A creation of Marvel Comics.
The team known as Desert Sword is the superhuman arm of the Iraqi military. Their only appearance was in the Freedom Force story arc "The Killing Stroke", which can be found in the New Mutants, Uncanny X-Men and X-Factor 1991 Annuals.
In the story, Desert Sword foiled the extraction of a German scientist from Kuwait City by the U.S. endorsed Freedom Force during the Gulf War in 1991.
The ensuing conflict was brief but exceedingly bloody, resulting in deaths and serious injuries from both sides.
The 4 members of Desert Sword are as follows:
- Aminedi - A mutant named after the "desert wind". He had the ability to move at superhuman speeds, and while in this state, his touch alone could cut through even the thickest substances. Recently, it was revealed that Aminedi died from the mutant-exclusive Legacy Virus.
- Black Raazer - A demon that possesed the body of Eugene Judd (aka Puck of Alpha Flight) for several decades, and after being freed from his "prison", returned to Iraq as part of Desert Sword. Like teammate Aminedi, Black Raazer's powers include a powerful blade which can slice through most objects, causing intense pain. According to Habakkuk, Black Raazer's blade is also known (as revealed in the pages of Alpha Flight) to cause victims to shrink by 6 inches. Ouch.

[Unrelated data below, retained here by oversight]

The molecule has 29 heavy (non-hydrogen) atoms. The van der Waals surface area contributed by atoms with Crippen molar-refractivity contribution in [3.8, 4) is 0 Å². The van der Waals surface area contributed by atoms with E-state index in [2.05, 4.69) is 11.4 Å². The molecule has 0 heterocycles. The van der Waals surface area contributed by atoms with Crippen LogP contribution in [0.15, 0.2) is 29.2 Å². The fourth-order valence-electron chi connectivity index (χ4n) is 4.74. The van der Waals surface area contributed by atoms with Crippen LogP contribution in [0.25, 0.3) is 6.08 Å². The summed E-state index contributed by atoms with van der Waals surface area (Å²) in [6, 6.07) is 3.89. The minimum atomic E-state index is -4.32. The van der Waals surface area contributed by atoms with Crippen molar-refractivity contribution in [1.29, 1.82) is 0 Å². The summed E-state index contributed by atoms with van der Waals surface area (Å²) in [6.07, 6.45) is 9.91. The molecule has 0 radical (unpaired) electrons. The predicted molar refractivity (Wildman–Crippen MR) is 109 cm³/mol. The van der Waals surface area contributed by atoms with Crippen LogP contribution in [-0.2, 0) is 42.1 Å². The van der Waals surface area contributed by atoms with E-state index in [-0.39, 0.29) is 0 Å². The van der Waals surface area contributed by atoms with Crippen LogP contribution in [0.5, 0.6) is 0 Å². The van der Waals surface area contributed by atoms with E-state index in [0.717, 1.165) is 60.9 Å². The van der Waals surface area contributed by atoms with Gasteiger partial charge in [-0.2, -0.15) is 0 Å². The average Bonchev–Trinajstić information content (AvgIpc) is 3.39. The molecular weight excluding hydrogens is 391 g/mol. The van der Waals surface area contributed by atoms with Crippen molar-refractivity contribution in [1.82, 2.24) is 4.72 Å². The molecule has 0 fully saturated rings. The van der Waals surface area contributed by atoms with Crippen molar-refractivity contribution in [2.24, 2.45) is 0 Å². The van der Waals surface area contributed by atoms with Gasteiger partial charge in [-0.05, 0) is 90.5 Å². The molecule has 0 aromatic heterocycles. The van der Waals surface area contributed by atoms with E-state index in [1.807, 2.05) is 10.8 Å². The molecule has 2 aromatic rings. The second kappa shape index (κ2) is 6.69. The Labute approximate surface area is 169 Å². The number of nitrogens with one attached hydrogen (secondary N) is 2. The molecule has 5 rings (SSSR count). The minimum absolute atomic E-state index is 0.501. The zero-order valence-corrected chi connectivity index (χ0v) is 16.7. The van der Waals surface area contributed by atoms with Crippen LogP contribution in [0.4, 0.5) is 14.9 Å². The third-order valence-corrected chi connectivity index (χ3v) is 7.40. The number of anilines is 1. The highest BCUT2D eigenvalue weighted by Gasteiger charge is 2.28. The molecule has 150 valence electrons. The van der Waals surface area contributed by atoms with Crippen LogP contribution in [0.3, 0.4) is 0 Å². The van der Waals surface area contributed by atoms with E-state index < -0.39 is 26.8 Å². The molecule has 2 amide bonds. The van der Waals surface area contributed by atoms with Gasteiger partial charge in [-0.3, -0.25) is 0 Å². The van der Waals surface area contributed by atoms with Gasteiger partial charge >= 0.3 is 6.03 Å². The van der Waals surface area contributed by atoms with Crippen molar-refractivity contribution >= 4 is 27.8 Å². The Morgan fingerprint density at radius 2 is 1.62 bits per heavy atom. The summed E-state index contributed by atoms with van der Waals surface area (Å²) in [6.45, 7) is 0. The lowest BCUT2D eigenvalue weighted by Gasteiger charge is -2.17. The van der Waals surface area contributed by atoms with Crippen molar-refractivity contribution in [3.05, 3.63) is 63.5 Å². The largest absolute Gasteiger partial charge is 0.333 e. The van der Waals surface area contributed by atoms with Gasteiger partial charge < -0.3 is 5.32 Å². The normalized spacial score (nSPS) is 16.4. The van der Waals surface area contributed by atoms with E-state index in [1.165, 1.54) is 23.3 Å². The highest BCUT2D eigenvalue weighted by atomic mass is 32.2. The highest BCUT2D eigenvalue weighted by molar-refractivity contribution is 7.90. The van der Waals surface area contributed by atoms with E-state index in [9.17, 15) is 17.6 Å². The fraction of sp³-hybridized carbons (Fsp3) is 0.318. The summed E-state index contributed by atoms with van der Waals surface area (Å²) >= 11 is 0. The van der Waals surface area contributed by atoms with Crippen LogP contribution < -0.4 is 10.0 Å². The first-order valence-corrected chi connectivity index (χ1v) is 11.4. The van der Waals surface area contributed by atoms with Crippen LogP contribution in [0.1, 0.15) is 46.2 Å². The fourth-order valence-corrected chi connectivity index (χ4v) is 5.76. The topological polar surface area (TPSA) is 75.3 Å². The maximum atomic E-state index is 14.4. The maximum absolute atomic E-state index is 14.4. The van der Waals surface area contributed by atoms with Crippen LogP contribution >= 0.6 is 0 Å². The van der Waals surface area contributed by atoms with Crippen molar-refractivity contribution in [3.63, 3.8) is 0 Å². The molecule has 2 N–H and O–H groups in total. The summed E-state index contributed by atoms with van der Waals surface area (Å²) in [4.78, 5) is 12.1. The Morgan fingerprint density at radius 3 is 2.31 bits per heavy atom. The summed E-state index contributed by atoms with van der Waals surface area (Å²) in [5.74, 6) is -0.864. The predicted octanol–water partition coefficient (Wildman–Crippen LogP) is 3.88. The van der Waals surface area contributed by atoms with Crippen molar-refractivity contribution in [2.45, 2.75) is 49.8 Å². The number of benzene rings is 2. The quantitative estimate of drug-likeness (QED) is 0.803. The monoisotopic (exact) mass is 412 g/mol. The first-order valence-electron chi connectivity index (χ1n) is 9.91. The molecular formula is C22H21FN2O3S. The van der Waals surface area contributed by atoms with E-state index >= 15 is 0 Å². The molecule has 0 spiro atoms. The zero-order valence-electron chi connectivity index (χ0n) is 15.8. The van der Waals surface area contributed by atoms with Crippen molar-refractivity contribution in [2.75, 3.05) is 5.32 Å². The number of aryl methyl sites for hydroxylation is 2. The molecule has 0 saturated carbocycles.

- Sirocco - Named after the deadly "wind storm", Sirocco is the de facto leader of Desert Sword. Though gifted with the ability to generate strong winds, Sirocco is feared more for his cold, relentless nature.
- Veil - A rare female from a sexist regime, Veil's is capable of whipping up a thick, green mist that obscures vision, even her own. She was also able to alter the density of this mist, allowing her to choke her victims. Veil was killed during the battle with Freedom Force by Pyro.
It is interesting to note that despite this being a battle between costumed superhumans, the attitude of the comic was remarkably much more sober than typical comic book fare, with issues such as death, murder and betrayal being addressed.
Another point of interest: After the events of 9-11 (10 years later), "evil" was given a more "human" face in comic books, a "regular Joe" appearance, reflecting a shift in the times, from supervillians in spandex to more realistic "faces of terror".